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Exclusive Interview: Going Three Levels Beyond Kernel Rootkits

Making Recommendations

Alan: Well, suppose some Internet worm is spreading on the Windows PCs on my network because of some unforeseen bug in the OS, hypervisor, etc. If I’m actively being attacked on one platform, but can’t afford to have a major disruption in services, it seems like having the infrastructure to roll over to a different platform quickly is helpful. Is there a better way to do this?

Joanna: Again, we talk here about DoS mitigation (reliability of the system), not information leak mitigation (information security).

Alan: If you had to make a recommendation: Mac, PC, or Linux? Or do you find them to be equally (in)secure?

Joanna: That would depend on the actual purpose for what this system is to be used. If a really paranoid person or organization asked me for advise on how to prepare a system used for some special security-critical role, then I might go into such extremes as recommending custom-configured Xen that would be making use of things like VT-d for Dom0 disaggregation, TPM and TXT for secured boot, and high isolation through customized DomU partitioning. Each DomU would be running a hardened version of Linux.

For a generic-purpose machine used by mere mortals, though, I would recommend either Windows or Mac. Linux really is behind those two systems when it comes to device support. How would you sync your iPhone on Linux? How about setting up your new 3G network card on a Linux laptop?

All the people who are aesthetically-impaired should probably go for Windows and PC hardware. Others will not want to hear about anything else than a sexy Mac--at the end of the day, it really comes down to aesthetics and nicer GUI experience in my opinion.

No matter whether you chose PC or Mac, I think the only viable solution today is to use some virtualization product in order to implement isolation between various applications (at least between various browsers), as I discussed earlier. An A/V product, at least in the form as we have them today, is a waste of money and resources in my opinion. It has also happened quite a few times in recent years that the kernel components of many A/V programs were buggy and were introducing vulnerabilities to the system they were supposed to protect! I don't use any A/V product on any of my machines (including all the virtual machines). I don't see how an A/V program could offer any increased security over the quite-reasonable-setup I already deployed with the help of virtualization.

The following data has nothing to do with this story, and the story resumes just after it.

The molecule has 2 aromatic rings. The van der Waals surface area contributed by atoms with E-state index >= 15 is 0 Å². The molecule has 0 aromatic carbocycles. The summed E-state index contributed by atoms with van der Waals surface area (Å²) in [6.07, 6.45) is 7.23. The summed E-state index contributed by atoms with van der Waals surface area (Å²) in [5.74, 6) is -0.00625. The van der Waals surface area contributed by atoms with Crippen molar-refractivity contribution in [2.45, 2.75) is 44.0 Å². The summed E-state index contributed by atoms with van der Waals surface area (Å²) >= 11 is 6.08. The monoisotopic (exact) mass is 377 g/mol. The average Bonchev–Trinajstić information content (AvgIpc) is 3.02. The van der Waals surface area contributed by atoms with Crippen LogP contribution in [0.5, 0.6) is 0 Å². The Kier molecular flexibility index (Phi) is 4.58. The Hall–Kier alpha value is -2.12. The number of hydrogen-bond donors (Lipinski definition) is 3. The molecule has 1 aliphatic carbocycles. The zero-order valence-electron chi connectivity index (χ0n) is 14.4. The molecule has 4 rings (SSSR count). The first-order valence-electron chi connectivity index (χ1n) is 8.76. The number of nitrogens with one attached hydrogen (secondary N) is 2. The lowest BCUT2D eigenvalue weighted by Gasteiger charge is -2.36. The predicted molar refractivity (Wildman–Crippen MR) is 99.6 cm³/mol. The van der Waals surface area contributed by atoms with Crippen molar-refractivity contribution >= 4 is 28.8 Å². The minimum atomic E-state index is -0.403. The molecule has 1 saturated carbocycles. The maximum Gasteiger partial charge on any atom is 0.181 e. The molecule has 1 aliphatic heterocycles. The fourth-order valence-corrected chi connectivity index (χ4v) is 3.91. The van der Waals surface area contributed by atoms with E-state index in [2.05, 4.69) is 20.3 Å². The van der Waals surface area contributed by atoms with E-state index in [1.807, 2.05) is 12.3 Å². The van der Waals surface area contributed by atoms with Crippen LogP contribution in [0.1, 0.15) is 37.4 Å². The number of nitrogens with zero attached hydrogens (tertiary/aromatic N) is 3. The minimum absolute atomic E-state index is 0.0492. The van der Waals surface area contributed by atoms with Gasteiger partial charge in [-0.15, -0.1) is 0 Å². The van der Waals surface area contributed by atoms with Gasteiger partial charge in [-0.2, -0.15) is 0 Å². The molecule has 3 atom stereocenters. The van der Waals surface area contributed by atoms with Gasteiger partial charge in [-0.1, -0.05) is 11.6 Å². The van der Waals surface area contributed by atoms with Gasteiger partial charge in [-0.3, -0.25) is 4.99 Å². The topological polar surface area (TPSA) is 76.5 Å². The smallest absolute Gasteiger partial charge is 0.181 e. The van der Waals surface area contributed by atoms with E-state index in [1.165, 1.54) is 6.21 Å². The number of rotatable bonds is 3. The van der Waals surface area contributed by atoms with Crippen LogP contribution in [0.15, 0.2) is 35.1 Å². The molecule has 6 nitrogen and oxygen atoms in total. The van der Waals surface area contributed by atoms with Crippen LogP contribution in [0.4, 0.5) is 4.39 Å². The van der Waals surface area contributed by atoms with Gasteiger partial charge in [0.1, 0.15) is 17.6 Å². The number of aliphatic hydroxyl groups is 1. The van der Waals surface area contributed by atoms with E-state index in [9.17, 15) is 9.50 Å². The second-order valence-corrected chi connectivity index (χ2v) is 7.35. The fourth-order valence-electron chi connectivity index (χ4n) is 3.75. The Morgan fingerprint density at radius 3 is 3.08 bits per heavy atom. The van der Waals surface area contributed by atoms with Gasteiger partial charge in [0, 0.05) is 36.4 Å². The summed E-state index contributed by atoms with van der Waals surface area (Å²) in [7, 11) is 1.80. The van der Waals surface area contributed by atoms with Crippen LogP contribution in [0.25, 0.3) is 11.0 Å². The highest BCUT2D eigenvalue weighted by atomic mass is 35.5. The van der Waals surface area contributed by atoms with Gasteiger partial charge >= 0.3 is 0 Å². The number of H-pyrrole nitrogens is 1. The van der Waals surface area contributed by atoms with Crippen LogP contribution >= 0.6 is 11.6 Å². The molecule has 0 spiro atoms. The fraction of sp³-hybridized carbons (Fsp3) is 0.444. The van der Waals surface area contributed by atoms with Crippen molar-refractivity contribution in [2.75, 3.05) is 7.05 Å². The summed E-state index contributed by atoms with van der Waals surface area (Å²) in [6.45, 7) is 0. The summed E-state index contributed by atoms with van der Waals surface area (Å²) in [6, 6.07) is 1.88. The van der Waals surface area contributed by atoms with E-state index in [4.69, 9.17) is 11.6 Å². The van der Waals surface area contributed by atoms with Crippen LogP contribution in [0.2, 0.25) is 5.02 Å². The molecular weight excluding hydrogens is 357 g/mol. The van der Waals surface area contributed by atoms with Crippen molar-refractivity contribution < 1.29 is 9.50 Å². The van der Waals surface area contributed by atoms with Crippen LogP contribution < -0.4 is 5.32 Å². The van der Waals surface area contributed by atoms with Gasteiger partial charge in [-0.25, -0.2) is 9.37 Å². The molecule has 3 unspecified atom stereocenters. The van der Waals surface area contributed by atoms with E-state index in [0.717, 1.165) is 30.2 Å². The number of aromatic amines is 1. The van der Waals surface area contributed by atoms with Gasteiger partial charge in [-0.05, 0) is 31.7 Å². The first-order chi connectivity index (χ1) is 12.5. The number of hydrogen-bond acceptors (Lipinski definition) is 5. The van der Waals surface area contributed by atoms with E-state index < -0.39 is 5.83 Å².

Alan: Final question. Even in a study published by the ACM in 2009, there continues to be a gender gap in computer science. What advice do you have for young girls out there who are interested in computer science?

Joanna: I wish I knew the answer. Many research studies suggest that girls (and then women) are worse in science and technology than men because everybody (including women) believe that they should be worse. So, ultimately it comes down to the patriarchal society. Luckily, in so many parts of the world this patriarchal system ("smart and powerful men, and their beautiful and sensitive women") is becoming obsolete, so there is some hope for the future.

Alan: Well, hopefully there will be someone out there reading this interview that will be inspired to pursue her dream. Joanna, thanks a lot for spending the time to chat.

Joanna: My pleasure. And congrats to all those readers who actually managed to read through the whole interview. :)

  • johnbilicki
    I presume 4GB is limiting on a casual-use laptop because Joanna also runs virtual operating systems on her general purpose laptop?